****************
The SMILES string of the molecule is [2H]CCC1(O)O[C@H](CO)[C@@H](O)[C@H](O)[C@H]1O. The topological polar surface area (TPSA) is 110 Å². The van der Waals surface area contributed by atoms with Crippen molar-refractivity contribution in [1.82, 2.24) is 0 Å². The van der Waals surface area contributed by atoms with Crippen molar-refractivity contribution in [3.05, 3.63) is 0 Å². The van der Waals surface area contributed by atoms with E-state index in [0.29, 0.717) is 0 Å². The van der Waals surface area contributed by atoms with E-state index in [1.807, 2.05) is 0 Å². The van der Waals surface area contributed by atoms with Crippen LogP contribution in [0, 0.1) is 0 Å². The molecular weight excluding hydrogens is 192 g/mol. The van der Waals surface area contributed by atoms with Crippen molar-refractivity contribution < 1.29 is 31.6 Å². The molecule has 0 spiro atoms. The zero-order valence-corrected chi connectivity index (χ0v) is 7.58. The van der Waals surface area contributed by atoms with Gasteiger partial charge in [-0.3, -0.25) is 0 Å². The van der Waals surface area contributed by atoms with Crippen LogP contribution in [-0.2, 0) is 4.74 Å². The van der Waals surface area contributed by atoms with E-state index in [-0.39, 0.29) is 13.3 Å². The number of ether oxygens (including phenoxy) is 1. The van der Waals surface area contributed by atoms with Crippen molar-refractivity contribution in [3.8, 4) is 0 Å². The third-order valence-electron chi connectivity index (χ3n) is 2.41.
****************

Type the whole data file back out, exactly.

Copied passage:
The SMILES string of the molecule is [2H]CCC1(O)O[C@H](CO)[C@@H](O)[C@H](O)[C@H]1O. The topological polar surface area (TPSA) is 110 Å². The van der Waals surface area contributed by atoms with Crippen molar-refractivity contribution in [1.82, 2.24) is 0 Å². The van der Waals surface area contributed by atoms with Crippen molar-refractivity contribution in [3.05, 3.63) is 0 Å². The van der Waals surface area contributed by atoms with E-state index in [0.29, 0.717) is 0 Å². The van der Waals surface area contributed by atoms with E-state index in [1.807, 2.05) is 0 Å². The van der Waals surface area contributed by atoms with Crippen LogP contribution in [0, 0.1) is 0 Å². The molecular weight excluding hydrogens is 192 g/mol. The van der Waals surface area contributed by atoms with Crippen molar-refractivity contribution < 1.29 is 31.6 Å². The molecule has 0 spiro atoms. The zero-order valence-corrected chi connectivity index (χ0v) is 7.58. The van der Waals surface area contributed by atoms with Gasteiger partial charge in [-0.3, -0.25) is 0 Å². The van der Waals surface area contributed by atoms with Crippen LogP contribution in [-0.2, 0) is 4.74 Å². The van der Waals surface area contributed by atoms with E-state index in [-0.39, 0.29) is 13.3 Å². The number of ether oxygens (including phenoxy) is 1. The van der Waals surface area contributed by atoms with Crippen molar-refractivity contribution in [3.8, 4) is 0 Å². The third-order valence-electron chi connectivity index (χ3n) is 2.41.